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Ashcroft Recuses Himself From Investigation of Enron Collapse

Aired January 10, 2002 - 14:52   ET

THIS IS A RUSH TRANSCRIPT. THIS COPY MAY NOT BE IN ITS FINAL FORM AND MAY BE UPDATED.


THIS IS A RUSH TRANSCRIPT. THIS COPY MAY NOT BE IN ITS FINAL FORM AND MAY BE UPDATED.
LEON HARRIS, CNN ANCHOR: Right now we want to bring in Allan Chernoff to update us on another story that we've also been covering here, a story that had some breaking developments this afternoon, some announcements out of Washington that Attorney General John Ashcroft is recusing himself from the Justice Department's investigation into the collapse of Enron. That's a massive collapse of the energy trading company in Houston, Texas, that basically dragged down a lot of 401(k) plans from around the country along with it.

We understand that the attorney general has recused himself because of campaign contributions made by Enron that he benefited from. So that's something that we'll also be looking into in days to come. But there's also another question about the wider business implications of that collapse, and perhaps the investigation, as well. Allan Chernoff is here to talk about that with us.

Allan, is it clear yet exactly how wide the ripples from this are going to go?

ALLAN CHERNOFF, CNN CORRESPONDENT: Well, there's no question the ripples are going to be massive. I mean, this is already the biggest bankruptcy case in U.S. corporate history. And of course, it is a growth industry now, the investigations of Enron. Not only do we have the Justice Department now heading up this now centralized investigations, which I should point out, has actually been going on for several weeks. But what Justice has decided to do is to consolidate the various U.S. attorneys that have been looking into this.

But of course, we also have the SEC looking into it. We have the Treasury Department, the Labor Department, the Commerce Department, various Congressional committees. The list goes on and on.

HARRIS: Do we know yet exactly what the total figure is of the loss to the 401(k) plan members?

CHERNOFF: No, not at all. No, we don't have an actual number on that.

HARRIS: Will we ever get a number?

CHERNOFF: Well, the lawyers certainly are trying to tally that up. But I really don't know if you can actually come up with a whole number there, because it's also a matter, when do you count the losses? Do you look at when these 401(k) plans were at their maximum level, or at what point would you make that loss number, would you actually start to do the accounting? So, obviously, the stock of Enron was a very volatile stock, so it would be very difficult to give a precise figure for that.

HARRIS: Let me ask you about something that John King mentioned in his report earlier. Now, one of the things that has also come out is the fact that some top Enron executives actually have met with Vice President Dick Cheney, and also with Treasury Secretary Paul O'Neill in the past. And at one point, there was some talk about perhaps these executives went -- I believe it was Ken Lay -- is he CEO, or is he chairman? Let me get my notes here.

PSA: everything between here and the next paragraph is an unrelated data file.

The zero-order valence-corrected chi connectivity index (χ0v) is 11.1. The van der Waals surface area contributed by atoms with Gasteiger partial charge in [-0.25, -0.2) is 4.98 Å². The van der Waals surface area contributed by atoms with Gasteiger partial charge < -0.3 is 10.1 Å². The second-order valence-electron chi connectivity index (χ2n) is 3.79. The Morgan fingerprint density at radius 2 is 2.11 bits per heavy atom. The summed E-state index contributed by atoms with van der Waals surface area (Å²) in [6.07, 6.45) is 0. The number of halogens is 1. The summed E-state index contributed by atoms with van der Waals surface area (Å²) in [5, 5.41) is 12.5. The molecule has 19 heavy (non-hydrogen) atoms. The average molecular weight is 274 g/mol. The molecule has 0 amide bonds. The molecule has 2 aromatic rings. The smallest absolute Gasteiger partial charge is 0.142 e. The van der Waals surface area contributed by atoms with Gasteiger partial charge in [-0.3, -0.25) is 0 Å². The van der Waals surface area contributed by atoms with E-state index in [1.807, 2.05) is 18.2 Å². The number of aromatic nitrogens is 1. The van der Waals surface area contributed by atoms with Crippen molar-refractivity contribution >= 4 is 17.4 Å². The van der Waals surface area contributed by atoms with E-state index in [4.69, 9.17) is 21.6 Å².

We understand that he actually met with Secretary Paul O'Neill, and Commerce Secretary Don Evans. And they did so late last year. And there was -- right now, they're looking into this, whether or not they were asking, those gentlemen at the time, to step in government- wise, to have the government step in and help Enron here in this case. Secretary O'Neill says, at the time, no, he didn't think that the wider implications of any problems at Enron would further hurt the economy in a massive way.

Now that we've got 20/20 hindsight working for us right now, does it look as though Treasury Secretary O'Neill was right about that?

CHERNOFF: I think the treasury secretary was right. Obviously, the economy was in recession well before Enron went into bankruptcy, which occurred at the beginning of December. The issue really is the damage that was done to the 401(k) holders, the retirees from Enron, the employees of Enron. It's not a matter of Enron actually causing that much damage to the economy as a whole.

In fact, when Enron fell out of the trading business, which is what built the company up, many competitors quickly stepped in to fill in the gaps. So it has not been a devastating impact at all, to the economy, more to individuals.

HARRIS: Gotcha. And now that I have my notes, Ken Lay was Enron chairman. A day late and a dollar short, here. Allan Chernoff, thank you very much. We sure appreciate it. We'll be talking about this in the future, no doubt.

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